In a lot of ways, I think the writers of The Sopranos did the same with their characters. Tony Soprano was very protective of his family. Janice wouldn’t stand for a man who physically abused her. Uncle Junior slowly succumbed to Alzheimer’s. Again, I can go on and on.

In the end, I stand by my internal 3-star rating of The Sopranos for other reasons, but maybe I should lay off them for being so unlikable. Thoughts?

 

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7 thoughts on “Who Likes Unlikable Characters?

  1. Idiot Closet! I MEANT idiosyncrasy closet strikes, again!

    I’ve never seen the show; not one episode. But this makes for an excellent conversation. I am probably more invested in the “monsters” of my books than the so-called good guy.

    And where would the Blood Series be without the coldblooded horrifying character you’ve created??

    This helps me think ahead, to the people who (will never read or review) I meant, the people who will despise my characters, and give me 1, 2, 3 star ratings based upon my antags. I think people do it often, and instead of taking it as an insult, maybe, like Justin said, I did my job. For once. Ugh

    • Haha. I think I’ve actually mentioned the did-their-job/signs-of-good-writer thing when reviewing your books. Lol. The world is full of unlikable characters, so I guess it would be unrealistic to write without them, huh?

      • Tee-hee! Yup, I think so.

        And very unrealistic, yes. But it is always fascinating to me when people only want to read about fluffy characters who are .. .flawless. I’m not into that, and it’s interesting to me when people read something I write and wonder, “Where’s the happy ending?”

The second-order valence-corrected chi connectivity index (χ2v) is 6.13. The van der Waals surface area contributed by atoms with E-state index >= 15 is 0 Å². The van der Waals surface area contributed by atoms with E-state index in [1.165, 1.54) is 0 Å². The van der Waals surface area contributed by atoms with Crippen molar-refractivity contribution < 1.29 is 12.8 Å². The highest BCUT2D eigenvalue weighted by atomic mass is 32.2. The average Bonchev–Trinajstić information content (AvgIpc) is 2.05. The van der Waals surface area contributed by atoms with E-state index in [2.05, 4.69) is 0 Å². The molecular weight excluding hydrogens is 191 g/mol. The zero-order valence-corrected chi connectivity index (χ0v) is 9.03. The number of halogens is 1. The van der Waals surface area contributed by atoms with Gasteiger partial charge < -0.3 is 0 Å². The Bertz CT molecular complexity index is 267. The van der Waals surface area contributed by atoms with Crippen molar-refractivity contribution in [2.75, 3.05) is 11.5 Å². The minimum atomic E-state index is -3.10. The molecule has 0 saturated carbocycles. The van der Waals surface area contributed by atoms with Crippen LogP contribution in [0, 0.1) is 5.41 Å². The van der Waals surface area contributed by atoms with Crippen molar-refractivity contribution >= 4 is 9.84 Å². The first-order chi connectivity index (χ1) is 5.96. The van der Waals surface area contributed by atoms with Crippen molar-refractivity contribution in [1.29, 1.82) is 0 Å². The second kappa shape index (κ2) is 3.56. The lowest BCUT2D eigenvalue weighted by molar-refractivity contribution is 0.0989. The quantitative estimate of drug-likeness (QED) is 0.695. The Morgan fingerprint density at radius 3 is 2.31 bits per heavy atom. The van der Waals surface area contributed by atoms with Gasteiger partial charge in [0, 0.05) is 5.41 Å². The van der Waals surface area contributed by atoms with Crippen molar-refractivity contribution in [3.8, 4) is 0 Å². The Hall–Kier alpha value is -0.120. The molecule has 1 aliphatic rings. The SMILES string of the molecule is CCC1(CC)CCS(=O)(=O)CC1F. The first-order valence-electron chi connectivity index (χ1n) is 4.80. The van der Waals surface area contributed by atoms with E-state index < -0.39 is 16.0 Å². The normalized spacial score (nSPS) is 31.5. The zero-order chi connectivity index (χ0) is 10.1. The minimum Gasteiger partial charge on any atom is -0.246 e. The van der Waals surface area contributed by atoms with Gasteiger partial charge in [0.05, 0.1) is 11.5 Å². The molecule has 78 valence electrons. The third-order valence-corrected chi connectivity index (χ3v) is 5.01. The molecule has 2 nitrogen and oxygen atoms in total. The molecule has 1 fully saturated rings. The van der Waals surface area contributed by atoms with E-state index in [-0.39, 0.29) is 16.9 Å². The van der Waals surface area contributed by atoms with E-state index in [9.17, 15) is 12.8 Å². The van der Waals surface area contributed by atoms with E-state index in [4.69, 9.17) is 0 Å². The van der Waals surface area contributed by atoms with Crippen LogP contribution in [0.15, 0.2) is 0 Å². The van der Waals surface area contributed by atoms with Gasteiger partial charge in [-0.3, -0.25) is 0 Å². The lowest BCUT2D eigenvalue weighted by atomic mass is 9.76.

Well, the characters weren’t the happy ending type.

  2. I think the key is to give those unlikable characters a reason or two to like them despite their actions. That’s tricky for a writer to pull off, and that’s an area I need to work on with my “bad guys.” One-dimensional bad guys make for bland reading. When a writer starts melding bad with some good, the world becomes murky and keeps people reading (or watching). I haven’t seen the Sopranos and don’t intend to, but I suspect my impression would be much like yours.

  3. I rather like Carmella, but I think it’s worth noting if you were in that situation would you really want to be friends with someone? I mean really friends with them? I think they’re as close as they can allow themselves to be, but when you’re a part of an organized crime family, I don’t think anywhere is ever safe. So that’s my thoughts there. I actually like the show, I think it’s interesting and groundbreaking, and maybe the characters are more anti-heroes, but I don’t think that makes them any less likable. In fact, in my personal opinion sometimes it’s the villains/anti-heroes that are the most interesting. They’re flawed and imperfect and that makes them interesting. I don’t know, that’s just me, as a writer I’m sort of oddly fascinated by why people do the things they do. There are always two sides to every story, and I like learning as many sides as possible.